From social science classes to social soirees, MCKK and TKC alumni flirt and flit about the society scene.
AT the launch of Tun Mahathir’s book in Putrajaya recently, Datuk Seri Megat Najmuddin Khas – respected corporate figure, stalwart of the Malaysian Institute of Corporate Governance and in this instance, a humble guest at the breakfast event – had a good laugh when a reporter asked about the ubiquitous maroon necktie sported by him and several other guests, including Tan Sri Abdullah Ahmad, the co-author of the aforementioned book.
At another event across the globe, I was approached by a Hermes-clad accountant in a quiet tea room in London, inquiring if I had once studied at the Malay College Kuala Kangsar (MCKK).
“You were my junior,” he said, “and we used to fight over the piano behind Hargreaves Hall, remember?”
Ironically, I was not even wearing anything maroon at that point in time.
MCKK alumni – whether they are reminiscing over a hole-in-one at KLGCC or hopelessly lost in Outer Mongolia – just seem to have that je ne sais quoi that makes them stand out from the rest.
“I think it is that maturity which we picked up during our formative years,” said top MAA executive Helmy Had Sabtu over cigars one afternoon.
“Residential schools, elite or otherwise, seem to accelerate mental development as we are surrounded by our peers, 24/7,” the 43-year-old reasoned.
“The need to conform, contradict and co-exist is constantly there while the bonds developed between us remain intact for a lifetime,” added lawyer Harmy Yusof, Helmy’s batch mate and tennis partner at the Royal Lake Club in Kuala Lumpur.
I wish I could agree with him as it took me a good 25 years to finally get round to attending my batch’s reunion.
From the business world to society circles, the alums have excelled in their chosen fields.
Historically, a slew of royals and leaders in the Malaysian Government service have headed the glittering list of MCKK’s successes.
Closer to home, my uncles, Raja Azam, Raja Kassim and Raja Biazid Raja Kamaralzaman, represented a league of gentlemen who made their marks during the Colonial years and beyond. My grandfather – the once Raja DiHilir Perak, Raja Kamaralzaman Raja Ngah Mansor – was the first head boy of MCKK, making yours truly the third generation of Perak royals to have graduated from the bastion of the Malay elite.
These days, Petronas boss Tan Sri Datuk Hassan Merican, businessman-philanthropist Tan Sri Mohd Saleh Sulong and Tun Mohammed Hanif Omar are among many prominent alumni, along with CIMB’s Tunku Ahmad Burhanuddin, Scomi CEO Shahzanim Haji Zain, society bon vivant Johari Abas and the late actor Hani Mohsein Hanafi.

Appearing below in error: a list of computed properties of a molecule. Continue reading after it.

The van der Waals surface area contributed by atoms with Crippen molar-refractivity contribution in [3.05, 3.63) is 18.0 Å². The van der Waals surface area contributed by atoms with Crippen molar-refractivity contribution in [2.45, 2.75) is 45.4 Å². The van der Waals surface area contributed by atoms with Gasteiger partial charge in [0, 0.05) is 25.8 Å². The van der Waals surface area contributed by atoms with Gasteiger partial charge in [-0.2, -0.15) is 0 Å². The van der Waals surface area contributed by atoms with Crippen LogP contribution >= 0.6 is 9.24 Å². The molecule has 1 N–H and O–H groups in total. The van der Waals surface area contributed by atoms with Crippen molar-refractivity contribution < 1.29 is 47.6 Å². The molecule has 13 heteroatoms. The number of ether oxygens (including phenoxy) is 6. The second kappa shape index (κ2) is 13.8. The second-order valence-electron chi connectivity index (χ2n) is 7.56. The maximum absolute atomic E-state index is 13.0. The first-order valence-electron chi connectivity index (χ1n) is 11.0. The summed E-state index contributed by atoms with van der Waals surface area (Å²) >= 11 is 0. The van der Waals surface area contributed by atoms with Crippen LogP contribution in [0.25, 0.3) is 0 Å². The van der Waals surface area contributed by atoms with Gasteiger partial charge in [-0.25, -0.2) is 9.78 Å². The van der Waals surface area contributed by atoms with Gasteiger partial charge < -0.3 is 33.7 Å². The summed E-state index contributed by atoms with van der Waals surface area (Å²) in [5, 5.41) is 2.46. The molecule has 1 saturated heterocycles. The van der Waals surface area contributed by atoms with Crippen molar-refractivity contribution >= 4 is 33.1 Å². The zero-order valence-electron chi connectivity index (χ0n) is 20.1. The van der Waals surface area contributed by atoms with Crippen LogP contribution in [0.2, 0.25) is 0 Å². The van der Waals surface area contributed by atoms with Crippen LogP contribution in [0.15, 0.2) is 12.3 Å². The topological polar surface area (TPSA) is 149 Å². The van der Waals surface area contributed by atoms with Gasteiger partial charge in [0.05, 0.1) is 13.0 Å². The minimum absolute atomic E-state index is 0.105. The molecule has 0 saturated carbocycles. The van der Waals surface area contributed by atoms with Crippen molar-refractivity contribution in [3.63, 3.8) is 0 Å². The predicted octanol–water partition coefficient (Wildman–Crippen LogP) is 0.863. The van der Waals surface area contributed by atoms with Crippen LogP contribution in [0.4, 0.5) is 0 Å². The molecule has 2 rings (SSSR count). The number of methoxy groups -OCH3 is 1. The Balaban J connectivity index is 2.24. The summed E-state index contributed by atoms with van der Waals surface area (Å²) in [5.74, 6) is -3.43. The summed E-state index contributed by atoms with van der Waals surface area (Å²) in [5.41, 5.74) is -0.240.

Even as I speak, a few fledgling luminaries are honing their ambitious society chops, probably inspired by PR-savvy property developer Datuk F.D. Iskandar and the perpetually smiling Datuk Latt Shariman.
Come every Wednesday, they magically pop out from the woodwork with their maroon-and-gold badges of honour.
“There’s a beaming sense of silent camaraderie if we chance upon other ‘Old Boys’ at lunch time,” said Maybank’s Rudy Rodzila.
Undoubtedly, the networking among MCKK Old Boys remains unsurpassed. God bless the parents who gritted their teeth to send their teary first-borns to the alma mater. The investment and sacrifices have definitely paid off in these days when one needs to know who’s who to excel in life.
Rumour has it that Renong Group, under the helm of business titan (and respected alum) Tan Sri Halim Saad, was a veritable collection of Old Boys, one of whom was this writer.
Once dubbed the “Eton of Asia”, MCKK’s appeal seems to have survived the test of time since its royal inception back in 1905.
Snob appeal? Not necessarily – I think it’s a proud tradition of well-placed humility and self-esteem generated through good family values sprinkled with a healthy lashing of MCKK’s sterling student culture.
“Harga diri! Self-respect! We were taught to have confidence in ourselves,” Megat Najmuddin recalled over breakfast at his house last week.
“That is why we Collegians can stand tall and look eye to eye with anyone in the world.”
But it’s not all a bed of roses being a Budak Kolek. Of late, snide remarks about the school churning out closet ? erm, cases ? seem everywhere, accompanied by sneering sniggers and sideway glances.